5 Things to Do to Get a Better Night's Sleep Tonight
You’re not doing yourself any favors by skimping on sleep. Here’s why.
Are you getting enough shut-eye? Sometimes? Rarely? If you're one of the one-third of American adults who fall short of the seven hours recommended by the Centers for Disease Control and Prevention, the consequences are more than just feeling a bit snoozy.
Sleep deprivation can increase your risks of high blood pressure, heart disease, type 2 diabetes, depression, and anxiety. On the flip side, getting your Z's has serious payoff: A recent study out of King's College London found that sleeping longer can lead to reduced sugar consumption and a better diet, among other benefits. Plus, some research suggests that getting enough sleep equates to higher success and/or pay at work. (Our unscientific research has shown it also prevents homicidal thoughts on crowded public transportation.)
"Sleep allows the body to recharge and helps lock in things you learned during the day," says William O. Roberts, M.D., professor of family medicine at the University of Minnesota in Minneapolis. Follow these four steps to sleep like a dream.
1. Chill out
Research shows that humans sleep better in cooler temps, so aim to keep the temp between 60 and 67 degrees. Your furry friend, though, probably isn't as picky.
2. Go to bed hungry
OK, not really, but give yourself two to three hours between eating dinner and trying to sleep, advises Helen Agresti, a registered dietitian and founder of Professional Nutrition Consulting, based in Pennsylvania: "Going to bed right after a meal increases your risks of acid reflux and other digestive issues." At the very least, you can expect to toss and turn because your body is still working. If you need a little something, nibble on some tart cherries, a natural source of the sleep hormone melatonin.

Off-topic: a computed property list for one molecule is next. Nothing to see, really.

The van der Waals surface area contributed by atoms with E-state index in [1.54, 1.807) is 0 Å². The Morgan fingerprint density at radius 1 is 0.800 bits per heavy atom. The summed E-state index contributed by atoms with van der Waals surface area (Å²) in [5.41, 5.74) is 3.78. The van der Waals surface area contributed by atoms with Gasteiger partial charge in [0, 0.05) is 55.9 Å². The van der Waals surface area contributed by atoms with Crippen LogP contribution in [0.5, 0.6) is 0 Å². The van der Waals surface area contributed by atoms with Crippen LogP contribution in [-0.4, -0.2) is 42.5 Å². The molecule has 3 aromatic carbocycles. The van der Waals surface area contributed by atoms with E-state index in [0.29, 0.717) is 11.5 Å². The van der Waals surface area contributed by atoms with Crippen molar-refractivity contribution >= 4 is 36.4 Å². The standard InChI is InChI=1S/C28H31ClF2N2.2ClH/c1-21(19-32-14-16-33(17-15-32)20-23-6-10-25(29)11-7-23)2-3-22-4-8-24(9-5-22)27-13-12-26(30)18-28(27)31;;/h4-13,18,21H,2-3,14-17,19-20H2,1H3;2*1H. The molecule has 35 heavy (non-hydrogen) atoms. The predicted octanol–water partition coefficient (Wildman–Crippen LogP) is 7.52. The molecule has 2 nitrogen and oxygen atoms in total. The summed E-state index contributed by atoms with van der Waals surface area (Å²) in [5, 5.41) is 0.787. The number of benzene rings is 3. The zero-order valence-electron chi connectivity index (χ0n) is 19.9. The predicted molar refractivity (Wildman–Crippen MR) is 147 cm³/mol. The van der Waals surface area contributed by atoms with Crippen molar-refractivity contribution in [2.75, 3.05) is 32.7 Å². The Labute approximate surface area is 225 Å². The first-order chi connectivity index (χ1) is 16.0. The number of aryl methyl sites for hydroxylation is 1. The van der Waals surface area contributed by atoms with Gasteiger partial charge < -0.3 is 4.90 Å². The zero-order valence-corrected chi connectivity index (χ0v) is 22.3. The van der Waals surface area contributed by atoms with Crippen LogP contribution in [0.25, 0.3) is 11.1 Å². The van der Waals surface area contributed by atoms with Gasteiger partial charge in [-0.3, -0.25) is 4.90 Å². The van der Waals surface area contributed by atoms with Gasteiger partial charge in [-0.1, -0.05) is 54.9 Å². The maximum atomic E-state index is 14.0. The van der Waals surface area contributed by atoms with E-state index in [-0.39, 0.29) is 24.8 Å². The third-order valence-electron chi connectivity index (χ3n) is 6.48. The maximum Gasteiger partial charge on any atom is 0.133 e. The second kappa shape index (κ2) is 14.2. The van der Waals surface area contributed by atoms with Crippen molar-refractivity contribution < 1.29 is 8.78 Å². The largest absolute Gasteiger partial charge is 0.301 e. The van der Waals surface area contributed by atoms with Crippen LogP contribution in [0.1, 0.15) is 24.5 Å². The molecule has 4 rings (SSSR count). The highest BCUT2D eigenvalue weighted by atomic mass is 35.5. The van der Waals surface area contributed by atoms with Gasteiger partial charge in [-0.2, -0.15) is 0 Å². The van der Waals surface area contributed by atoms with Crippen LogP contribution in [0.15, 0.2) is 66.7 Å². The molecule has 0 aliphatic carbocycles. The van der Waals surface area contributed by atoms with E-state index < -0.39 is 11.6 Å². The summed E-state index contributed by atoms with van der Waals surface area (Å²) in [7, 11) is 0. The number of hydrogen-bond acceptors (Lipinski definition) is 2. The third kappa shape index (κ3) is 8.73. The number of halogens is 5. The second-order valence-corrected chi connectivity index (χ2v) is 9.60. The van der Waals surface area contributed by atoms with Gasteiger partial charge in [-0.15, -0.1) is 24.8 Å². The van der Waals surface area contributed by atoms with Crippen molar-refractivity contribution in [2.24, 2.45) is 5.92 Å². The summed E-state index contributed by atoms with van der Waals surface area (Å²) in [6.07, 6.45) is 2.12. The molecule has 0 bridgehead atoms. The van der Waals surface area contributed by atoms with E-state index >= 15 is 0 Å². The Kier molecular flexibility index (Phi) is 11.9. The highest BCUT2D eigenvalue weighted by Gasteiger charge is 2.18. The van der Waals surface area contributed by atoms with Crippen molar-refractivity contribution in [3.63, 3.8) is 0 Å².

3. Work your muscles
That Pilates class isn't just helping you tone your arms and legs—it can set you up for a peaceful night, too. Regular exercise can help keep you alert during the day and make it easier to sleep, says Roberts. The best time for a sweat sesh varies from person to person: "Some need to wind down at the end of the day, and heavy exercise may get them too revved up," he says. For others, an evening fun run might help tire them out. Find your sweet spot and plan your workout accordingly.
4. Power down
We know you know, but you're still not listening so: Put your phone down at least one hour before bed. That's an order! Screens emit a wavelength that can increase alertness and keep you from reaching that critical REM sleep mode. Avoiding them in the evening allows your body's circadian rhythm to transition into presleep relaxation and produce melatonin. Charge your devices in another room. And read a book or a magazine or chill out with a warm bath or shower before hitting the sack.
We all know water is good for our health, but it plays a part in sleep quality, too. "If you don't drink enough during the day, you may wake up to drink water," says Felicia Stoler, a registered dietitian nutritionist and exercise physiologist based in New Jersey. And those horrible leg cramps that come in the middle of the night? They've been linked to dehydration. Your best bet is to start early and stay consistent. Trying to chug three glasses after dinner to hit your daily quota will likely wake you up to sprint to the bathroom.